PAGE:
This is a guest post by Wesley Harris exclusively for The Black Fives Blog.
I loved the concept that Converse created for the new Black Fives line, as they seemed to embrace the history behind the shoes and stay true to that in some of their re-creations.
I think the one shoe that really sticks out for me from this line is the Rens 1933 All Star, which is a very accurate replication of the exact shoe that the Harlem Rens wore starting in the early 1920s.
The story behind this shoe is cool in itself. According to the people over at Converse, one of their execs found a lady in New England who was selling an original size 9.5 on eBay. He bid on the shoe and the rest is history.
These black hi-tops were probably the most practical kicks from the Black Fives styles. They obviously have that classic Chuck Taylor look — as most Cons do — but the slightly thicker sole adds a nice change of pace from your typical Chucks. The white laces give them that ol’, ol’, ol’, ol’ skool look but, if it were up to me, I might just switch it up and go with some regular black laces.
The white stitching along the sides of the shoes show the high level of quality of the product and the superb craftsmanship that’s also probably the reason why these will run you $150. The signature Converse patch, complete with a new distressed look (I know, that’s an oxymoron), is a nice touch and adds that rustic feel. The actual artist who designed these kicks, Scott Patt, was at the event rocking these and they looked legit. I’m feeling these shoes as some casual everyday kicks to rock with jeans.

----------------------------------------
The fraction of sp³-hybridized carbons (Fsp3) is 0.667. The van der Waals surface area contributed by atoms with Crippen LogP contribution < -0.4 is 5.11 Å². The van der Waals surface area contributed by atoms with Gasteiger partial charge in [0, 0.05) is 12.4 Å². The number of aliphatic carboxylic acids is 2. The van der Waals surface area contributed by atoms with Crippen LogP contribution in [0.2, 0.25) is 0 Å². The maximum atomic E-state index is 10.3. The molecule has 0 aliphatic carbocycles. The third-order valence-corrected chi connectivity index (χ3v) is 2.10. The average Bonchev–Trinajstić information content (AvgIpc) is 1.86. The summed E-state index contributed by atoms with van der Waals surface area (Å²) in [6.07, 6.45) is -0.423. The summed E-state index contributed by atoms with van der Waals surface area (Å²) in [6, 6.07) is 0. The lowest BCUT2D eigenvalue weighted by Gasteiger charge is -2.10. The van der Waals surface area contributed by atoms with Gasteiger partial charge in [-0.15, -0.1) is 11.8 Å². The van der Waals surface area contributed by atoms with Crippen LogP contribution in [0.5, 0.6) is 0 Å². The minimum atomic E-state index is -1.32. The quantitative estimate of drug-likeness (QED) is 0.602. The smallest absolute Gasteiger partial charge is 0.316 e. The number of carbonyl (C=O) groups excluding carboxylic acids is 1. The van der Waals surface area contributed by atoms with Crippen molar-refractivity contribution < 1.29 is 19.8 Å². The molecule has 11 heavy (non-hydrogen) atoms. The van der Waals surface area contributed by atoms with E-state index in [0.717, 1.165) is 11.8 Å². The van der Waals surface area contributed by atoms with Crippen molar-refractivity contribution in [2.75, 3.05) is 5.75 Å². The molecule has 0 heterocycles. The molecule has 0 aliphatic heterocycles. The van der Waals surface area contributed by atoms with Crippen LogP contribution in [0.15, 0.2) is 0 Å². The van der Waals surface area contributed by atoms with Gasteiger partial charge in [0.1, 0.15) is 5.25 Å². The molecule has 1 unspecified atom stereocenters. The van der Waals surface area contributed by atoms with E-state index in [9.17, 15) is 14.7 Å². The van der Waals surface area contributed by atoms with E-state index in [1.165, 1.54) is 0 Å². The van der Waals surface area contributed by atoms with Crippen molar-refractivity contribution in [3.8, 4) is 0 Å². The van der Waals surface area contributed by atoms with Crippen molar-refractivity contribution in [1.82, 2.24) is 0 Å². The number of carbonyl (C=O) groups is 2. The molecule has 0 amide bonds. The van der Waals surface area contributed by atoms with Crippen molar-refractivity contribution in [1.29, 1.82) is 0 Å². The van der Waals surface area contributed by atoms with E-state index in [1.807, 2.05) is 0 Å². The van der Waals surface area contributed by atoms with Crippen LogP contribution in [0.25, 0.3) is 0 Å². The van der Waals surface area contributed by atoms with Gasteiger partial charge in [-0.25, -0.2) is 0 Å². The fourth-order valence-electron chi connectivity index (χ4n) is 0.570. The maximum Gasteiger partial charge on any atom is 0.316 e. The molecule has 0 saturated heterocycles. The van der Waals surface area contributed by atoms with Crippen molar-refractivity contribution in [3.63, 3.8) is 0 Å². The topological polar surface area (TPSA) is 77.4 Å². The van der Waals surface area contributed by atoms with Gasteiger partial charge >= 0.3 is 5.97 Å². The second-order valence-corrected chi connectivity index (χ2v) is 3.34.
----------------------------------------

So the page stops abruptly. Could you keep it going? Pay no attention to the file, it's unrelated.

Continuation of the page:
I also liked the Black Fives All Star Revolutions, which are reminiscent of an all-purpose boot and reminded me a lot of a comfortable pair of Timberlands I had back in the day. The chocolate brown worn leather with the black soles is a good look and one of the main things that struck me with these was that they seemed to be very comfortable and sturdy.
According to Converse, the leather upper is flexed for a broken-in shape and feel. As with the Rens ’33 All Star, the stitching along the side of the shoe is a testament to its craftsmanship. My cousin, who worked on the set of the popular Nickelodeon TV show “The Naked Brothers Band” this summer, said he could see some of the band members rocking something like these. I see these shoes as a rugged pair of all-purpose boots to wear in the rain or snow with some jeans or cargos … and what they may lack slightly in style, they definitely look like they make up for in comfort.
To be honest, these two shoes were the only ones that I saw much potential in for my closet. As a true hoops junkie, I was impressed with the overall concept of the line and Converse’s appreciation of the history, but I think they tried a little too hard for my tastes on some of these pieces, which didn’t need all that to get me. I see what they were going for with the Pro Leather 1976’s but they are too “weathered” for my liking. The ’76 Woven’s are inspired by the old parquet floors of the ballrooms that the Black Fives played on, but for they’re a reach. I’d definitely consider rocking these if they lost the basket woven feature and were a solid, neutral color.
The same goes for the Original All Star, Vintage Rens All Star and Newprint Pro Team … just too much going on for my style. The Chuck Taylor All Star Specialty have an attractive look that might appeal to some of the women out there. They reminded me of a pair of Bottega Veneta’s that I saw Kanye West wearing the other day. If Converse eased up on the color here then I would consider wearing them.
Overall I would put most, but not all, of the Converse Black Fives Century Collection shoes in my closet, but the two I would rock the most are the Rens 1933 All Star and the Revolutions.
Wesley Harris is a basketball addict who is employed in the offices of the Ivy League as basketball programs coordinator. His freelance writing has been published in Dime Magazine as well as on the Ivy League’s 50th Anniversary website, and his interview credits include Bill Bradley. The Long Island native is a 2006 graduate of Georgetown University and is currently in the Sports Management Master’s Program at Columbia University.